Read the entire article here.


It is important during this time to stay in communication with your cancer team and keep up to date on new developments. Talk to them if you have questions or concerns, especially if you have new symptoms or were recently exposed to someone who is ill. While this could be a prolonged process, the best thing you can do is to monitor your child’s health and protect your family.

The following sources were used to compile this article. All are being updated frequently – bookmark them and refer to them as often as necessary.

Aflac Cancer and Blood Disorders Center of Children’s Healthcare of Atlanta: COVID-19 and Oncology/Immunosuppression

Diane Maples, Fred Hutch Cancer Research Center:  Coronavirus: What Cancer Patients Need to Know 

Liz Highleyman, Cancer Health: What People With Cancer Need to Know About the New Coronavirus

Miram Falco, American Cancer Society: Common Questions About the New Coronavirus Outbreak

3 Steps to Financial Peace During Crisis

Alan Thomson, Certified Financial Planner

Peace: Stress-free state of security and calmness; the absence of mental stress or anxiety

Most will concede that peace in our lives is a bit of an elusive concept. Like many who are reading this article, childhood cancer assaulted my family’s stress-free state of calmness just over 15 years ago. Having spent my working days in the financial services world, I have come to believe that financial peace is no less elusive. Below are some thoughts on finding financial peace, particularly after our world has been under siege.

We reasonably believe the story that financial peace is a result of saving 20% of one’s income, living within ones means, and planning for the future. To be clear, these are all good things in and of themselves. However, they don’t hold the keys to financial peace. In fact, in the hardest times of our lives, these “keys to success” may only serve to frustrate our sense of financial peace.

Personal financial planning often centers on the balance of short and long-term goals with our needs and wants. When crisis erupts – such as when we watch our children fight for their lives, our short-term long-term scales cease to operate correctly. Indeed, for many of us the scale may completely break as we avoid making decisions with our personal finances.

After the trauma, how do we navigate back to a financial peace that eludes many in the best of circumstances? Though there is no definitive recipe, the below represent my thoughts and experiences. They are stepping stones I identified as a financial planner a few years after my wife and I lost our daughter, Hayley, to AML.

Grace  Putting together a bookshelf or installing a new garbage disposal? Maybe those are times when we can skip step one. This is not the case after a crisis; all steps must be followed and the first is giving grace. Allow yourself and your partner and your family to feel extra helpings of grace with regards to financial decision making, past financial mistakes, or general avoidance. Everyone reacts differently to the challenges faced when peace is removed, and the stress may take their financial habits to different and possibly competing extremes.

Trauma may create doubt about the future and foster a carpe diem financial mentality. Conversely, traumatic experiences may also lead us to overprepare and hoard finances. Communication is essential to recovery, and during those conversations, let grace abound. Regardless of how family trauma tilts your short-term and long-term scales, recognize the changes and be generous with grace as you and your family navigate your new financial world.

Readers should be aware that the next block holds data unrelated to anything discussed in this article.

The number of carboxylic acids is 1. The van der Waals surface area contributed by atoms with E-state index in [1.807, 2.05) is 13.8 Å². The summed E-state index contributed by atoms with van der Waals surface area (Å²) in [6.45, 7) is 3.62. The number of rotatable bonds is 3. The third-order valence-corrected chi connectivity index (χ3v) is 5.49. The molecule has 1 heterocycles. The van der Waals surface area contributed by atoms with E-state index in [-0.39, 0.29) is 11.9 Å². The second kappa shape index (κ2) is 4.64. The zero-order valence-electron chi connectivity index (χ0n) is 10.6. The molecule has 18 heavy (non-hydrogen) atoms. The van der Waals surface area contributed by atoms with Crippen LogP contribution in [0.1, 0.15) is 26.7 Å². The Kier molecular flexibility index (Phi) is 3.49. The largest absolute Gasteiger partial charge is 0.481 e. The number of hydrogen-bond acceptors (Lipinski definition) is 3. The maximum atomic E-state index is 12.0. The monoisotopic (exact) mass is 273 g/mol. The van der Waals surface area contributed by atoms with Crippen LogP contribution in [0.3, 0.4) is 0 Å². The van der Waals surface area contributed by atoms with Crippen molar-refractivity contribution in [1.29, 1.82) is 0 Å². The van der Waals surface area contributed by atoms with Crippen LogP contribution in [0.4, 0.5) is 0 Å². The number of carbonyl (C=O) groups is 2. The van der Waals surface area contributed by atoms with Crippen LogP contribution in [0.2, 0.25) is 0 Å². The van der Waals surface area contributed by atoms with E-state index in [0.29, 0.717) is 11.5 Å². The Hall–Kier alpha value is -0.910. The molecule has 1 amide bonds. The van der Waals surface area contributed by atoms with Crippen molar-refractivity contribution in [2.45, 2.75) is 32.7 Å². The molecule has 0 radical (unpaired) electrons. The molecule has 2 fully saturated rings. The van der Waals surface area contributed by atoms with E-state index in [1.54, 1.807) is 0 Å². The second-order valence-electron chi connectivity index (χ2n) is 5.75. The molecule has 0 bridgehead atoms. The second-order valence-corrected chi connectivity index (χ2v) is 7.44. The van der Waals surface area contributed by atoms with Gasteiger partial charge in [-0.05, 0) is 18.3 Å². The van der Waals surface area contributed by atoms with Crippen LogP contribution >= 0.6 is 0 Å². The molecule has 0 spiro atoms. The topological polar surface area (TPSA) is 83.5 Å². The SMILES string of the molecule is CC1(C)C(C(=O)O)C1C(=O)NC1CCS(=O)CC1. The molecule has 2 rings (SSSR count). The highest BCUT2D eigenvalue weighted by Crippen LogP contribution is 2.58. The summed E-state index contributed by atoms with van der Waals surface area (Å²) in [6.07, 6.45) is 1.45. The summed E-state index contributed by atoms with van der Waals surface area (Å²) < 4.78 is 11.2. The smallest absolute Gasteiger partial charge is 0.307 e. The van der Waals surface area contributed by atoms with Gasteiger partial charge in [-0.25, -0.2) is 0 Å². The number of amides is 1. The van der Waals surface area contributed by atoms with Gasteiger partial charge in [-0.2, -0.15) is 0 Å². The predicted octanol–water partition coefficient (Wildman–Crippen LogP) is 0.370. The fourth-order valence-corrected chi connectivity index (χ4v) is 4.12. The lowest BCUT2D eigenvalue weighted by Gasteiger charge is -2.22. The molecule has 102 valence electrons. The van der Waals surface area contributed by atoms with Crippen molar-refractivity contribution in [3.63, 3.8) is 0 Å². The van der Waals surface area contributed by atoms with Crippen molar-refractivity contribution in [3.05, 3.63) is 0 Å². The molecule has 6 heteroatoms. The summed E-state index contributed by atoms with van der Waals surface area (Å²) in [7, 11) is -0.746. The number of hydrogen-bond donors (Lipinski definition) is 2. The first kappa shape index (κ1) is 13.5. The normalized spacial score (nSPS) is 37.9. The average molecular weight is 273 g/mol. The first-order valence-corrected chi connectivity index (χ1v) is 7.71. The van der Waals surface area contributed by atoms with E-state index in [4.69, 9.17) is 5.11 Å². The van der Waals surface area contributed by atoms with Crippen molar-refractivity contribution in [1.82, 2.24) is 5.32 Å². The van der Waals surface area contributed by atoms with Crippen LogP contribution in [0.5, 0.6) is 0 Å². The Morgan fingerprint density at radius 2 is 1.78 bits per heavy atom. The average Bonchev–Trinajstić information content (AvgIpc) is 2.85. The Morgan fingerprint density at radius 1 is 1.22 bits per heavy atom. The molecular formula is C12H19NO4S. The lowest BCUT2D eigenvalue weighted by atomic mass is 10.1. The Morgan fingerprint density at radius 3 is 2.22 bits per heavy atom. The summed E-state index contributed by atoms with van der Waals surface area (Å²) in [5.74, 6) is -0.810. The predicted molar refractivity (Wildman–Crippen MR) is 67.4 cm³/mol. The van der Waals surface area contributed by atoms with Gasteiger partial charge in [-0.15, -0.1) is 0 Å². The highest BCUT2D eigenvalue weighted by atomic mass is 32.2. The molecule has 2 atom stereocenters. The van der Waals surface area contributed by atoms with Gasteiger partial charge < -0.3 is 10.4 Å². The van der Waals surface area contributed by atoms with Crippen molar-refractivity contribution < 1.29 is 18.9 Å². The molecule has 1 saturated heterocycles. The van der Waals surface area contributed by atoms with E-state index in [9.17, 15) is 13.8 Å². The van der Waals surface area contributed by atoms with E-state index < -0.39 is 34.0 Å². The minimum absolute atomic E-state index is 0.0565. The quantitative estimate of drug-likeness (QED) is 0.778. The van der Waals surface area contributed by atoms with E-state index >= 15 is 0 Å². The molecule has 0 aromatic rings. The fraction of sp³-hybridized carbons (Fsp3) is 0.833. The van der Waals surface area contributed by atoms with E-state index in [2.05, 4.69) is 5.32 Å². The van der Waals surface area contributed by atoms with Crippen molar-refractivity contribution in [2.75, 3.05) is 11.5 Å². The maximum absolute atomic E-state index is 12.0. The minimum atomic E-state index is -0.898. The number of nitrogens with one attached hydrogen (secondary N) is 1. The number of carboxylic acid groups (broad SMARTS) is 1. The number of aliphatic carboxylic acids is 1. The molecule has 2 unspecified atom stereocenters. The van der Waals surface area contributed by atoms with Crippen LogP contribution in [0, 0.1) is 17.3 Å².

Joy  Most of us reasonably question how we will once again find joy after a trauma. We have seen the most innocent among us suffer deeply and joy may evade us for a season. What we have experienced, though, gives us a new insight as to where we find durable joy.

Ultimately, the suffering with which we have come face to face exposes the false joys and gives us clarity: clarity that our happiness going forward will be based neither on our balance sheet, nor income statement, nor upon any of the stuff our finances may afford. Rather, our deeper, more durable view of joy in our lives becomes elemental as we continue down our path towards financial peace.

Purpose represents the third stepping stone on our journey. When our worlds are shaken, so too are our priorities. We ask ourselves, why? Why us? Why our family? Naturally, we will struggle with our purpose, and specifically the purpose of our suffering. I firmly believe finding the purpose of our struggles is not terribly important. Believing there to be a purpose, though, is critical. By what other means can we possibly proceed into a future filled with just as many unknowns as our past?

When we recognize that there is purpose to our circumstance, we find encouragement to return to our short-term and long-term scales and re-calibrate them correctly. Our scales will never return to their original settings. We will recalibrate them informed by a past filled with heartache and grace, a present experienced with a more meaningful understanding of joy, and a future resting on the firm belief in a purpose to our challenges and our financial decisions. Yes, our scales will forever be set at a custom calibration… and that is a good thing.

Lendmark Climbs to a Million and Beyond

Would you walk a track or climb stadium stairs for two hours if it would make a difference for children with cancer? That is the question put to the employees of Lendmark Financial Services by CEO, Bobby Aiken. And for the third year, the answer was a resounding “yes!”